Wednesday, March 03, 2021

'iCarly' Star Jennette McCurdy Confirms She's Quit Acting and Reveals That She's 'Embarrassed' by Her Roles

During her latest podcast episode, iCarly alum Jennette McCurdy said she doesn't foresee ever acting again and shared, "I resent my career in a lot of ways."

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Although iCarly fans continue holding out hope that Jennette McCurdy will change her mind and return for the show's upcoming revival, they'd be well-advised not to hold their breath.

Jennette, who now hosts the podcast Empty Inside, played Sam Puckett for six seasons on the beloved Nickelodeon show that signed off in 2012, and she later reprised the role on Sam & Cat opposite Ariana Grande. During her recent podcast interview with Anna Faris, Jennette confirmed she considers herself done with acting, and revealed she is not particularly proud of her previous shows. 

"I quit a few years ago to try my hand and writing and directing—it's going great," she said with a self-deprecating laugh. "I quit a few years ago because I initially didn't want to do it. My mom put me in it when I was 6 and by sort of age, I guess, 10 or 11, I was the main financial support for my family. My family didn't have a lot of money, and this was the way out, which I actually think was helpful in driving me to some degree of success."

Jennette, 28, explained that "always, always, always, acting was difficult for me," as she had a tough time dealing with nerves during auditions.

Nickelodeon Network/Schneider's Bakery/Kobal/Shutterstock

"Once I started to get the nerves under control was when I started to actually get some traction, but I ultimately quit after my mom passed away because with her death kind of died a lot of her ideas for my life, and that was its own journey, and a difficult one for sure," she shared.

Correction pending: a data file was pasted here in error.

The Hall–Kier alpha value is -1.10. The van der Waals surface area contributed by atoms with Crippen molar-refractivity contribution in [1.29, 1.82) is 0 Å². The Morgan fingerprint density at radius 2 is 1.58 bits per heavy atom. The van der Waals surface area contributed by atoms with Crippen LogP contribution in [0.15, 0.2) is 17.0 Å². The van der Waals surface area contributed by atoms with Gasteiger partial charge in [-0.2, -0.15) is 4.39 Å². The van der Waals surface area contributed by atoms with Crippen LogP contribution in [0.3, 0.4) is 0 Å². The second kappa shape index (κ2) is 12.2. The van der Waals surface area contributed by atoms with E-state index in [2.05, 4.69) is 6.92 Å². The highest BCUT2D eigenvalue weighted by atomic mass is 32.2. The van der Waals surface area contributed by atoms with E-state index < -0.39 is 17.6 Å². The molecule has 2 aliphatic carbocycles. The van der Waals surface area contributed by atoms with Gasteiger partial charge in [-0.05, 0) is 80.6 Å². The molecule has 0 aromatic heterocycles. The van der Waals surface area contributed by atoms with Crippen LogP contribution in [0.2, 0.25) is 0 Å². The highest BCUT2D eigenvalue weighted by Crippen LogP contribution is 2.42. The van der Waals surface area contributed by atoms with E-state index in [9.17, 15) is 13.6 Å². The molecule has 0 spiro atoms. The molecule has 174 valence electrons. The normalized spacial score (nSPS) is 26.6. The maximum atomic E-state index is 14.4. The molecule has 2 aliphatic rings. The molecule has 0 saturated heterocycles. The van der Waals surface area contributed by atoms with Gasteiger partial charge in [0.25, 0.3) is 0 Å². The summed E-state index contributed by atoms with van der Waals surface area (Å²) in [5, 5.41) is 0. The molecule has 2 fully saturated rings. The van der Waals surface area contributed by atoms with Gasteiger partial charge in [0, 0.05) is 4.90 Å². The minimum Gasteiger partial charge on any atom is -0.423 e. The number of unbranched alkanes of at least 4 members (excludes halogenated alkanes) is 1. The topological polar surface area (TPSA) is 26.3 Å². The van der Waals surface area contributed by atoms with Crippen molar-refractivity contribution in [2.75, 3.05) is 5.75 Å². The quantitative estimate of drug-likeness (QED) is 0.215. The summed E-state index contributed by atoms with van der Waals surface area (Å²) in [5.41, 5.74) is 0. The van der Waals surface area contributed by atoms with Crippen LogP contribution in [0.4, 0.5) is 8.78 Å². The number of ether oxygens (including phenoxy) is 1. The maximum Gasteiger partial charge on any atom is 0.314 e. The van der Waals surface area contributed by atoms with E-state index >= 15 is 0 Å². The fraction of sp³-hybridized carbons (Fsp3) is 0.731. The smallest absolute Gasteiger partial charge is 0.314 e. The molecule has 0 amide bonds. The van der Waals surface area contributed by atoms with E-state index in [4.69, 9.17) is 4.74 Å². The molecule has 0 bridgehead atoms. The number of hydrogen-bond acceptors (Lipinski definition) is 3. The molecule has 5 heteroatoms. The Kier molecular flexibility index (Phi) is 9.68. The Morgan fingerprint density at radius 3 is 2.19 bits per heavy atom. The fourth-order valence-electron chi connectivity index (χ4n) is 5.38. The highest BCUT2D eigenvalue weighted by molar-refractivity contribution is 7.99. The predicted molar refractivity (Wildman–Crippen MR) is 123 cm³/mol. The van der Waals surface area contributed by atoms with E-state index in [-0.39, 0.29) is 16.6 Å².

Anna asked if she would ever return to acting, and indeed, many fans hoped Jennette would reunite with Miranda Cosgrove and other iCarly cast members on the upcoming revival. Jennette responded that she returned as a thespian for her one-woman show I'm Glad My Mom Died, which debuted in Los Angeles in February 2020 and explored her mom's 2013 death from cancer, but that she considers it a one-off. 

"I wrote this one-woman show, and I performed that, and I really did not want to because of the nerves,'" she recalled. "Because of feeling like I don't want to f--king act anymore, 'I'm done.' So I did it just for that show, but I think that one-woman show would be the most of it."

Jennette later went into detail about the embarrassment she felt regarding the type of projects she landed.

"My experience with acting is, I'm so ashamed of the parts I've done in the past," she said. "I resent my career in a lot of ways. I feel so unfulfilled by the roles that I played and felt like it was the most cheesy, embarrassing. I did the shows that I was on from like 13 to 21, and by 15, I was already embarrassed. My friends at 15, they're not like, 'Oh, cool, you're on this Nickelodeon show.' It was embarrassing. And I imagine there's a very different experience to be had with acting if you're proud of your roles, and if you feel fulfilled by them."

She also recounted a painful moment from age 10 when her mom was giving Jennette's agent a hard time after the then child-star didn't book a role in the 2005 film Because of Winn-Dixie that ended up starring AnnaSophia Robb.